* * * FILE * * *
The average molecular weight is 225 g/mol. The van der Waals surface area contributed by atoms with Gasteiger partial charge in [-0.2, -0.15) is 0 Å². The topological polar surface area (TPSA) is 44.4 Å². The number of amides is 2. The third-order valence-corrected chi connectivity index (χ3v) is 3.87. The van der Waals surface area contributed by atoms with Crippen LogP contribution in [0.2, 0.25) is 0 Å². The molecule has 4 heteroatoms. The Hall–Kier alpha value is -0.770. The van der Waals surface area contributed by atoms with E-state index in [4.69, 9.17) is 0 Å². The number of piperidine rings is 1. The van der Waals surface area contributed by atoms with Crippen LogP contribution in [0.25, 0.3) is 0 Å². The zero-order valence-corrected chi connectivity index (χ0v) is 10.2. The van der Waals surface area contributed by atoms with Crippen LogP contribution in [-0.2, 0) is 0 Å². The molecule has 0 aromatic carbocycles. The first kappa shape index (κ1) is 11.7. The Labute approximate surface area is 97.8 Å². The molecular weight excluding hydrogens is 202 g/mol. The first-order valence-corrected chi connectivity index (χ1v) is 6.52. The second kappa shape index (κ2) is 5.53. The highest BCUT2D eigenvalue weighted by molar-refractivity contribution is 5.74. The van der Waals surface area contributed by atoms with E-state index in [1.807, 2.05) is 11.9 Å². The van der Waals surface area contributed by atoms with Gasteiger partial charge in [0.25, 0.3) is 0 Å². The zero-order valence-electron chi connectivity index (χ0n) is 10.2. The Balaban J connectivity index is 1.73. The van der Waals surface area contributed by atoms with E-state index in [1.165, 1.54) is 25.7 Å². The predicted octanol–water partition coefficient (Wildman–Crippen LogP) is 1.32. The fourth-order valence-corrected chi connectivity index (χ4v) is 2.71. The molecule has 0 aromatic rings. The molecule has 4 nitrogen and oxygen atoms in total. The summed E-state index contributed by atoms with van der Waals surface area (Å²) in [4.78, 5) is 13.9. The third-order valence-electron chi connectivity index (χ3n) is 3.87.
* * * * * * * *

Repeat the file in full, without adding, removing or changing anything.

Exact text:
The average molecular weight is 225 g/mol. The van der Waals surface area contributed by atoms with Gasteiger partial charge in [-0.2, -0.15) is 0 Å². The topological polar surface area (TPSA) is 44.4 Å². The number of amides is 2. The third-order valence-corrected chi connectivity index (χ3v) is 3.87. The van der Waals surface area contributed by atoms with Crippen LogP contribution in [0.2, 0.25) is 0 Å². The molecule has 4 heteroatoms. The Hall–Kier alpha value is -0.770. The van der Waals surface area contributed by atoms with E-state index in [4.69, 9.17) is 0 Å². The number of piperidine rings is 1. The van der Waals surface area contributed by atoms with Crippen LogP contribution in [0.25, 0.3) is 0 Å². The zero-order valence-corrected chi connectivity index (χ0v) is 10.2. The van der Waals surface area contributed by atoms with Crippen LogP contribution in [-0.2, 0) is 0 Å². The molecule has 0 aromatic carbocycles. The first kappa shape index (κ1) is 11.7. The Labute approximate surface area is 97.8 Å². The molecular weight excluding hydrogens is 202 g/mol. The first-order valence-corrected chi connectivity index (χ1v) is 6.52. The second kappa shape index (κ2) is 5.53. The highest BCUT2D eigenvalue weighted by molar-refractivity contribution is 5.74. The van der Waals surface area contributed by atoms with E-state index in [1.807, 2.05) is 11.9 Å². The van der Waals surface area contributed by atoms with Gasteiger partial charge in [0.25, 0.3) is 0 Å². The zero-order valence-electron chi connectivity index (χ0n) is 10.2. The Balaban J connectivity index is 1.73. The van der Waals surface area contributed by atoms with E-state index in [1.165, 1.54) is 25.7 Å². The predicted octanol–water partition coefficient (Wildman–Crippen LogP) is 1.32. The fourth-order valence-corrected chi connectivity index (χ4v) is 2.71. The molecule has 0 aromatic rings. The molecule has 4 nitrogen and oxygen atoms in total. The summed E-state index contributed by atoms with van der Waals surface area (Å²) in [4.78, 5) is 13.9. The third-order valence-electron chi connectivity index (χ3n) is 3.87.